• Meet New EAS Consultants
  • Standards of Identity: Are Plant-Based Proteins Milking Dairy?
  • Drug and Device Corner
    • Recent FDA Drug / Medical Device Activity
  • What’s New on FDA’s Website
  • EAS in Action
    • Dietary Supplement GMP Seminar to Take Place in Dallas, TX
    • EAS Offers Official FSPCA Preventive Controls for Human Foods and FSVP Seminars
    • New Webinar on Environmental Monitoring Added to EAS’ Summer Compliance Line-Up
    • EAS Offers Complimentary Webinars on Cannabis, Foreign FDA Inspections, Temporary Marketing Permits and more
    • Crane Returns as a Presenter at CHPA’s OTC Academy
    • Yablunosky and Knutson to Speak at Upcoming Food Safety Consortium
    • EAS Consultants Invited Speakers at Two FDLI Conferences
    • EAS Co-Authors Article for FDLI Update on the Benefits of Consultants as Part of a Legal Team
  • Useful Publications and Regulatory Tools

EAS Co-Authors Article for FDLI Update on the Benefits of Consultants as Part of a Legal Team

EAS joined forces with Ronald J. Levine, co-chair on Herrick, Feinstein LLP’s Litigation Department to author an article published in the Food Drug Law Institute Update Magazine on how the use of consultants can benefit a legal team. Consultants provide unique insights, given their detailed expertise in a particular subject matter, offering context and in-depth understanding of FDA regulations and intent of guidance documents. Consultants are frequently engaged, particularly during the discovery and trial stages for the planning and execution of a legal strategy. While the benefits they provide cannot be underestimated, the same due diligence for choosing the right consultant for the particular project must also not be taken lightly. Read more here.

EAS Consultants Invited Speakers at Two FDLI Conferences

EAS is pleased to be invited speakers at two upcoming Food Drug Law Institute (FDLI) Events. Andrea Yablunosky will speak at an in-house event held at FDA CFSAN on Food Labeling: Nutrient Content, Health, and Other Claims on August 7th. Bruce Silverglade will speak on the same subject as part of the Intro to Food Law conference which will be held in Washington, D.C. September 24-25, 2018. For more information on the Intro to Food Law event, click here.

Yablunosky and Knutson to Speak at Upcoming Food Safety Consortium

EAS Independent Consultants, Andrea Yablunosky and Kathy Knutson are invited speakers at the upcoming Food Safety Consortium. Yablunosky will speak on food recalls, discussing the USDA/FSIS recall committee, as well as roles district offices play in a recall. She’ll then move on to the steps in a recall and important to-dos such as the drafting of a recall press release. Yablunosky is a former Director of Government Affairs at ConAgra Foods where she advised the company business units on implications of FDA and USDA policy objectives. With a background in food science and nutrition she is well-versed in policy development, product reformulations and promotions, recall preparedness and effective recall management.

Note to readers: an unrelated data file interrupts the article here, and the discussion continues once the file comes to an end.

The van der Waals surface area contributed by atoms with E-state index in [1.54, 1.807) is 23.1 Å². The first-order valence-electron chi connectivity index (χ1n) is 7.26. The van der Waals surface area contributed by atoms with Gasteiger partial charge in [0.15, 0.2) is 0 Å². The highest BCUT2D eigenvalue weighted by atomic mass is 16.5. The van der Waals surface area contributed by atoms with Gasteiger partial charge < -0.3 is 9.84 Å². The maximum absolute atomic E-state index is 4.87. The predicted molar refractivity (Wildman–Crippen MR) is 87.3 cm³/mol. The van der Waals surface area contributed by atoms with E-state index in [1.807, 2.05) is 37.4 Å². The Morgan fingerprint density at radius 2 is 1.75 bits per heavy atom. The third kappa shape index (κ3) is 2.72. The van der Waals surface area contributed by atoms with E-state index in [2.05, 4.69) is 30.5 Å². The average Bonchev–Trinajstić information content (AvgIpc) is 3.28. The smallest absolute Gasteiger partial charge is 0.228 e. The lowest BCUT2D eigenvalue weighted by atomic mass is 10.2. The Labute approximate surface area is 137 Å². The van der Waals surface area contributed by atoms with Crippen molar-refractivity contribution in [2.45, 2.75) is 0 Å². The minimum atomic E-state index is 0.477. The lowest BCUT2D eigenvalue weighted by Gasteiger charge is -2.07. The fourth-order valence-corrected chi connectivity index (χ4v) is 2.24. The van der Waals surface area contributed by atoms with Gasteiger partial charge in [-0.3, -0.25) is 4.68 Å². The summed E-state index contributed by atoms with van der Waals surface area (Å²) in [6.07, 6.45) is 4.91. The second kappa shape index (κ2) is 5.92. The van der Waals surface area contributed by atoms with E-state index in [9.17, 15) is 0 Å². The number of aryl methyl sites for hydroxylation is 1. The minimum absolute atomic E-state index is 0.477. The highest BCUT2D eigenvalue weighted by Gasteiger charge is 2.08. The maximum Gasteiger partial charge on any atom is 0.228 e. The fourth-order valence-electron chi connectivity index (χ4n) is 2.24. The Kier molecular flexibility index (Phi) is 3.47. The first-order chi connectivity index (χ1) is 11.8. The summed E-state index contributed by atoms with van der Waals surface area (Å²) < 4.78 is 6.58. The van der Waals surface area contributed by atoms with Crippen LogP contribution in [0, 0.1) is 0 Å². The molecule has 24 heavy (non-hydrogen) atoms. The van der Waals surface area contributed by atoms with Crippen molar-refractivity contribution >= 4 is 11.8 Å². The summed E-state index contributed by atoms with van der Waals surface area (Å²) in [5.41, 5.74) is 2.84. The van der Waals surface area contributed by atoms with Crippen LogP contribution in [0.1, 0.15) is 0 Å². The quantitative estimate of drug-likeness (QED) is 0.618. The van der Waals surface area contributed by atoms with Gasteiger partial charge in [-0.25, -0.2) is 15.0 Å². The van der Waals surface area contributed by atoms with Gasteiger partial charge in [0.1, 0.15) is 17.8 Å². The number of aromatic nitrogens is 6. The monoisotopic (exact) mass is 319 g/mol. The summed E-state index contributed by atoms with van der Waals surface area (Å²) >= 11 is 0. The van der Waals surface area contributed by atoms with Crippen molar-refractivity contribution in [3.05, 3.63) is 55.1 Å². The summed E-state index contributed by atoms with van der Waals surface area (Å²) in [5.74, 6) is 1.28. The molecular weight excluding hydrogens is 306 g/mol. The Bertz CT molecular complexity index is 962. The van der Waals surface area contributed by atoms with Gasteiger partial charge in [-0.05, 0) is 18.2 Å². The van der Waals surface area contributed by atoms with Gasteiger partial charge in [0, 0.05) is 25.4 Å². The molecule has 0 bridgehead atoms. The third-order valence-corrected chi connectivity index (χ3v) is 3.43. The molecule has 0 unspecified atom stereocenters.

Kathy Knutson, Ph.D. will speak on Lessons Learned in Food Safety and Applied to Cannabis-infused Edibles. She will discuss GMPs as the foundation of food safety and how HACCP builds on GMPs. Dr. Knutson is a microbiologist and certified lead instructor for Preventive Controls for Qualified Individuals through the Food Safety Preventive Controls Alliance. She consults with companies in meeting FSMA requirements, including manufacturers in the cannabis industry and she educates on issues surrounding cannabis-infused food products for sale in states with medical and recreational use legislation.

Food Safety Consortium will take place November 13-15, 2018 in Schaumburg, IL.

Crane Returns as a Presenter at CHPA’s OTC Academy

Susan Crane, Independent Advisor for OTC Drugs and Labeling will be presenting a session at the upcoming Consumer Healthcare Products Association OTC Academy on OTC drug labeling requirements, to include Drug Facts format and content, translating an OTC monograph into a compliant label, as well as covering other regulations that impact OTC drugs, such as child-resistant packaging requirements and Made in USA claims. This year’s OTC Academy will take place in Wilmington, DE October 9-10, 2018.

EAS Offers Complimentary Webinars on Cannabis, Foreign FDA Inspections, Temporary Marketing Permits and More

Quality Systems for the Cannabis Industry – Preparing for State GMPs
August 6, 2018, 1:00pm Eastern

Tara Lin Couch Ph.D., Senior Director for Dietary Supplements and Tobacco Services, will help cannabis firms prepare for cannabis Good Manufacturing Practices (GMPs). While regulations vary from state to state the quality systems under which cannabis products are grown and manufactured have similarities that can begin to pave the way for putting practices and procedures in place to meet compliance expectations, including those of testing and quality control of in-process materials, finished batches and packaged/labeled products. The time is right for the cannabis industry to begin assessing manufacturing processes and implementing sound and effective quality systems in order to begin preparing for GMP regulations. Reserve your seat by clicking here.